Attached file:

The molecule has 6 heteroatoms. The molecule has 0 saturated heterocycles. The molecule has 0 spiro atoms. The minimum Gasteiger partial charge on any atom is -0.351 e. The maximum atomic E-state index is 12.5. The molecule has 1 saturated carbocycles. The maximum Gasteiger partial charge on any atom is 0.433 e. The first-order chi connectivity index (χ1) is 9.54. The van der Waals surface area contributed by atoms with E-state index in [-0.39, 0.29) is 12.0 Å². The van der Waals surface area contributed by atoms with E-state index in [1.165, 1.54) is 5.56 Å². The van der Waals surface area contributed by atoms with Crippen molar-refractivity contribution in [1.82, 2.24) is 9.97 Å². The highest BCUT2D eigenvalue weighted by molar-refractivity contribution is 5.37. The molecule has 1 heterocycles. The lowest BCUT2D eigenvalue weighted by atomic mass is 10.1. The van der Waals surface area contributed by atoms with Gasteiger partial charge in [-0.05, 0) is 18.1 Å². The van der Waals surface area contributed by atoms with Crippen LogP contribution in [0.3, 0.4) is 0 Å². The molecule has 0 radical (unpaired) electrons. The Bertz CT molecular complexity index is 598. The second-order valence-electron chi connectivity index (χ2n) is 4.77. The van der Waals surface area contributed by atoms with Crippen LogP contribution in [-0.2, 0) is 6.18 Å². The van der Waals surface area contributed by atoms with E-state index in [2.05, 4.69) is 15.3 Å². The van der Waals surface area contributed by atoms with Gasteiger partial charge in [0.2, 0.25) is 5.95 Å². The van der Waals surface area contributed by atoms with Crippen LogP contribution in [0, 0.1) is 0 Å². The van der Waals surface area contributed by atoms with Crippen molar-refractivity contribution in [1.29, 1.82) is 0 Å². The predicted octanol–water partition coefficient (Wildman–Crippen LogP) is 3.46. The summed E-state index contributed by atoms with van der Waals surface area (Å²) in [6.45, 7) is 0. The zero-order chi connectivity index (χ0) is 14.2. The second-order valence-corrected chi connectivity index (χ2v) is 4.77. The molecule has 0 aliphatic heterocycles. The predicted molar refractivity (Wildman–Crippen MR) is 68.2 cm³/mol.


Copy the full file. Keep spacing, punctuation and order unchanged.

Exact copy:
The molecule has 6 heteroatoms. The molecule has 0 saturated heterocycles. The molecule has 0 spiro atoms. The minimum Gasteiger partial charge on any atom is -0.351 e. The maximum atomic E-state index is 12.5. The molecule has 1 saturated carbocycles. The maximum Gasteiger partial charge on any atom is 0.433 e. The first-order chi connectivity index (χ1) is 9.54. The van der Waals surface area contributed by atoms with E-state index in [-0.39, 0.29) is 12.0 Å². The van der Waals surface area contributed by atoms with E-state index in [1.165, 1.54) is 5.56 Å². The van der Waals surface area contributed by atoms with Crippen molar-refractivity contribution in [1.82, 2.24) is 9.97 Å². The highest BCUT2D eigenvalue weighted by molar-refractivity contribution is 5.37. The molecule has 1 heterocycles. The lowest BCUT2D eigenvalue weighted by atomic mass is 10.1. The van der Waals surface area contributed by atoms with Gasteiger partial charge in [-0.05, 0) is 18.1 Å². The van der Waals surface area contributed by atoms with Crippen LogP contribution in [0.3, 0.4) is 0 Å². The molecule has 0 radical (unpaired) electrons. The Bertz CT molecular complexity index is 598. The second-order valence-electron chi connectivity index (χ2n) is 4.77. The van der Waals surface area contributed by atoms with Crippen LogP contribution in [-0.2, 0) is 6.18 Å². The van der Waals surface area contributed by atoms with E-state index in [2.05, 4.69) is 15.3 Å². The van der Waals surface area contributed by atoms with Gasteiger partial charge in [0.2, 0.25) is 5.95 Å². The van der Waals surface area contributed by atoms with Crippen LogP contribution in [0, 0.1) is 0 Å². The van der Waals surface area contributed by atoms with Crippen molar-refractivity contribution in [1.29, 1.82) is 0 Å². The predicted octanol–water partition coefficient (Wildman–Crippen LogP) is 3.46. The summed E-state index contributed by atoms with van der Waals surface area (Å²) in [6.45, 7) is 0. The zero-order chi connectivity index (χ0) is 14.2. The second-order valence-corrected chi connectivity index (χ2v) is 4.77. The molecule has 0 aliphatic heterocycles. The predicted molar refractivity (Wildman–Crippen MR) is 68.2 cm³/mol.